Earlier this week, GitHub introduced GitHub Copilot, a new feature that it is referring to as “your AI pair programmer” but might also be appropriately called “IntelliSense on steroids.” Built using OpenAI Codex, a new system that the company says is “significantly more capable than GPT-3 in code generation,” the tool not only autocompletes lines of code but will offer entire blocks of code in response to both code that you type and natural language.
Having been “trained on billions of lines of public code,” one of the first questions that has come up regarding Copilot has focused on issues of copyright, specifically pointing to the idea of the viral GPL license, which requires that all derivative works carry that same license.
copyright does not only cover copying and pasting; it covers derivative works. github copilot was trained on open source code and the sum total of everything it knows was drawn from that code. there is no possible interpretation of “derivative” that does not include this
— eevee (@eevee) June 30, 2021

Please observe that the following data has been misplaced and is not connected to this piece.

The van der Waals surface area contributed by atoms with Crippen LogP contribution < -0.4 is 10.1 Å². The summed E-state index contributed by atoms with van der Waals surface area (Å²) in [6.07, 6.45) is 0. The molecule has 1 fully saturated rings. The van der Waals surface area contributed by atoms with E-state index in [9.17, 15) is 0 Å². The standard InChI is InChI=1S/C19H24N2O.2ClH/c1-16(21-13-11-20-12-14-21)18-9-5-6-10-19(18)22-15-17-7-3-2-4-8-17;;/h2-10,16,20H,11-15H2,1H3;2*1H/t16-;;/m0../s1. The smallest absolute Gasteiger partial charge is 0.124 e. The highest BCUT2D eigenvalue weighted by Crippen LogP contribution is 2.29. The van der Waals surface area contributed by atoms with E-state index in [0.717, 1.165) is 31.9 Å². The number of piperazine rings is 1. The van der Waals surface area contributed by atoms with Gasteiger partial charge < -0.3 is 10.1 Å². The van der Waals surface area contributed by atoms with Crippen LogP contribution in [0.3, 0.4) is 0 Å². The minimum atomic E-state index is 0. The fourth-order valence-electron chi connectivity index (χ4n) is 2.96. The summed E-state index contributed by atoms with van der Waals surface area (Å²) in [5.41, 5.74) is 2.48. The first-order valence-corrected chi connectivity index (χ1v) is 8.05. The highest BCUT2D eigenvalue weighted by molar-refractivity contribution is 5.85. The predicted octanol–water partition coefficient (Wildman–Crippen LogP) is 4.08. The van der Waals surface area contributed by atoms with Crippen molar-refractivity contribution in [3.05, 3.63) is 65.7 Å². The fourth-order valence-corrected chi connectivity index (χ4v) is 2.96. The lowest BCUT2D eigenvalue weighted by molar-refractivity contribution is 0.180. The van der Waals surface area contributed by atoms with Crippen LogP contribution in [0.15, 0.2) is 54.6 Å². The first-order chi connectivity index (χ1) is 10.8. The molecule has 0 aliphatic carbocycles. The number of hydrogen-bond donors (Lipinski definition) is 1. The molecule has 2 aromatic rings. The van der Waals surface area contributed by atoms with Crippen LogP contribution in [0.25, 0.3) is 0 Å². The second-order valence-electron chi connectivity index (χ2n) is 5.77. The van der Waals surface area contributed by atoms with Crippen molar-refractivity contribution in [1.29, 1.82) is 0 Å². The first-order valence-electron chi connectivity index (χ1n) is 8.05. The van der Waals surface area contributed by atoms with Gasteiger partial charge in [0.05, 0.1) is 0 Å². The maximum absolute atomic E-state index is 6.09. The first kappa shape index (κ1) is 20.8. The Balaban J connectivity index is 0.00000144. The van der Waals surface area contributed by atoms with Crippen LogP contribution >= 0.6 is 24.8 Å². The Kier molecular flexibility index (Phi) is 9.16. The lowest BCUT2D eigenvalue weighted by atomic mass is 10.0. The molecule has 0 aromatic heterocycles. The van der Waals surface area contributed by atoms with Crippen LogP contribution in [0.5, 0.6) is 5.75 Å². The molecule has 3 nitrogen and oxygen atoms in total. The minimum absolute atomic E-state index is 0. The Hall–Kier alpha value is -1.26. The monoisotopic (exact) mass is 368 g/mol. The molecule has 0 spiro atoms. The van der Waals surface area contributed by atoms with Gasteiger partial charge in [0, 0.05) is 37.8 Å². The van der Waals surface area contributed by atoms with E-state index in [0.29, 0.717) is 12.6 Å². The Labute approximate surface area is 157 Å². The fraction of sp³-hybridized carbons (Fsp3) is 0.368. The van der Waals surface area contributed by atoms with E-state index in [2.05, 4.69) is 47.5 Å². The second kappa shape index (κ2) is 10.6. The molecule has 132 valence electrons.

Now, while there is plenty of conversation floating around on Twitter and a few Hacker News threads, most of it, as you might expect, falls under the “I am not a lawyer” disclaimer. There is one Hacker News comment, from GitHub CEO Nat Friedman, however, that offers a bit of a response to questions along these same lines.
“In general,” writes Friedman, “(1) training ML systems on public data is fair use (2) the output belongs to the operator, just like with a compiler.” He then offers a link to OpenAI’s position on training machine learning models, which argues that “training AI systems constitutes fair use” and furthermore that “policy considerations underlying fair use doctrine support the finding that training AI systems constitute fair use.”
Well, of course, we thought you might say something like that, Nat.
But Friedman is not alone — a couple of actual lawyers and experts in intellectual property law took up the issue and, at least in their preliminary analysis, tended to agree with Friedman. First, Neil Brown examines the idea from an English law perspective and, while he’s not so sure about the idea of “fair use” if the idea is taken outside of the U.S., he points simply to GitHub’s terms of service as evidence enough that the company can likely do what it’s doing. Brown points to passage D4, which grants GitHub “the right to store, archive, parse, and display Your Content, and make incidental copies, as necessary to provide the Service, including improving the Service over time.”